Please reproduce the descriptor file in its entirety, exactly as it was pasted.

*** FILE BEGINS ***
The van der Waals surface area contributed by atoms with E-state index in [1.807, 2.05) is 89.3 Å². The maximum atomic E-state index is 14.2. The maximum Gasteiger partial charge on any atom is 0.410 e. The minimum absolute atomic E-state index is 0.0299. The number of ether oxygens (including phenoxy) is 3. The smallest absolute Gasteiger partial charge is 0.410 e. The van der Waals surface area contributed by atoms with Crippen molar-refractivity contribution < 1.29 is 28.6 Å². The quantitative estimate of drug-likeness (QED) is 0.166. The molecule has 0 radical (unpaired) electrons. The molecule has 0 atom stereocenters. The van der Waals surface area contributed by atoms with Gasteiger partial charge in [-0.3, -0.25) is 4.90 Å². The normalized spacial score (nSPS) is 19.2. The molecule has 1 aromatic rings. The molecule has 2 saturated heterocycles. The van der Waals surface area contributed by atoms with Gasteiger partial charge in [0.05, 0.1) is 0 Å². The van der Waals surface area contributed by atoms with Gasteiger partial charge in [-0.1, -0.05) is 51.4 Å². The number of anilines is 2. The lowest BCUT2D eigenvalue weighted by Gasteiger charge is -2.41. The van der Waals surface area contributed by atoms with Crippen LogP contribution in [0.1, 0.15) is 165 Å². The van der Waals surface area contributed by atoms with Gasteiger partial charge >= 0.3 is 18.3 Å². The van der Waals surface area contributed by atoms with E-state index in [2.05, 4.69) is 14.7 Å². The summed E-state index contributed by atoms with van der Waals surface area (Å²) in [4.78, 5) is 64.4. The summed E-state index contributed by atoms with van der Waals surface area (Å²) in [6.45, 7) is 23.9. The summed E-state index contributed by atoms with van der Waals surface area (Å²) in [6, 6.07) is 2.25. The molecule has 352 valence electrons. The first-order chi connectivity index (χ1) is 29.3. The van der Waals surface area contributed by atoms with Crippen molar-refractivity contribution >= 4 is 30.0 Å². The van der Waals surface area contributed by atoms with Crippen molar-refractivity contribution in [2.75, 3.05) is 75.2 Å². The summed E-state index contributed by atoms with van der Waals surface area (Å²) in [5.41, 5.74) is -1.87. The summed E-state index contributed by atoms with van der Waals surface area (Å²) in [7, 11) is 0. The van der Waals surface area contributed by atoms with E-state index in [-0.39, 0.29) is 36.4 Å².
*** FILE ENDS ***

The van der Waals surface area contributed by atoms with E-state index in [1.807, 2.05) is 89.3 Å². The maximum atomic E-state index is 14.2. The maximum Gasteiger partial charge on any atom is 0.410 e. The minimum absolute atomic E-state index is 0.0299. The number of ether oxygens (including phenoxy) is 3. The smallest absolute Gasteiger partial charge is 0.410 e. The van der Waals surface area contributed by atoms with Crippen molar-refractivity contribution < 1.29 is 28.6 Å². The quantitative estimate of drug-likeness (QED) is 0.166. The molecule has 0 radical (unpaired) electrons. The molecule has 0 atom stereocenters. The van der Waals surface area contributed by atoms with Gasteiger partial charge in [-0.3, -0.25) is 4.90 Å². The normalized spacial score (nSPS) is 19.2. The molecule has 1 aromatic rings. The molecule has 2 saturated heterocycles. The van der Waals surface area contributed by atoms with Gasteiger partial charge in [0.05, 0.1) is 0 Å². The van der Waals surface area contributed by atoms with Gasteiger partial charge in [-0.1, -0.05) is 51.4 Å². The number of anilines is 2. The lowest BCUT2D eigenvalue weighted by Gasteiger charge is -2.41. The van der Waals surface area contributed by atoms with Crippen LogP contribution in [0.1, 0.15) is 165 Å². The van der Waals surface area contributed by atoms with Gasteiger partial charge >= 0.3 is 18.3 Å². The van der Waals surface area contributed by atoms with E-state index in [2.05, 4.69) is 14.7 Å². The summed E-state index contributed by atoms with van der Waals surface area (Å²) in [4.78, 5) is 64.4. The summed E-state index contributed by atoms with van der Waals surface area (Å²) in [6.45, 7) is 23.9. The summed E-state index contributed by atoms with van der Waals surface area (Å²) in [6, 6.07) is 2.25. The molecule has 352 valence electrons. The first-order chi connectivity index (χ1) is 29.3. The van der Waals surface area contributed by atoms with Crippen molar-refractivity contribution >= 4 is 30.0 Å². The van der Waals surface area contributed by atoms with Crippen molar-refractivity contribution in [2.75, 3.05) is 75.2 Å². The summed E-state index contributed by atoms with van der Waals surface area (Å²) in [5.41, 5.74) is -1.87. The summed E-state index contributed by atoms with van der Waals surface area (Å²) in [7, 11) is 0. The van der Waals surface area contributed by atoms with E-state index in [-0.39, 0.29) is 36.4 Å².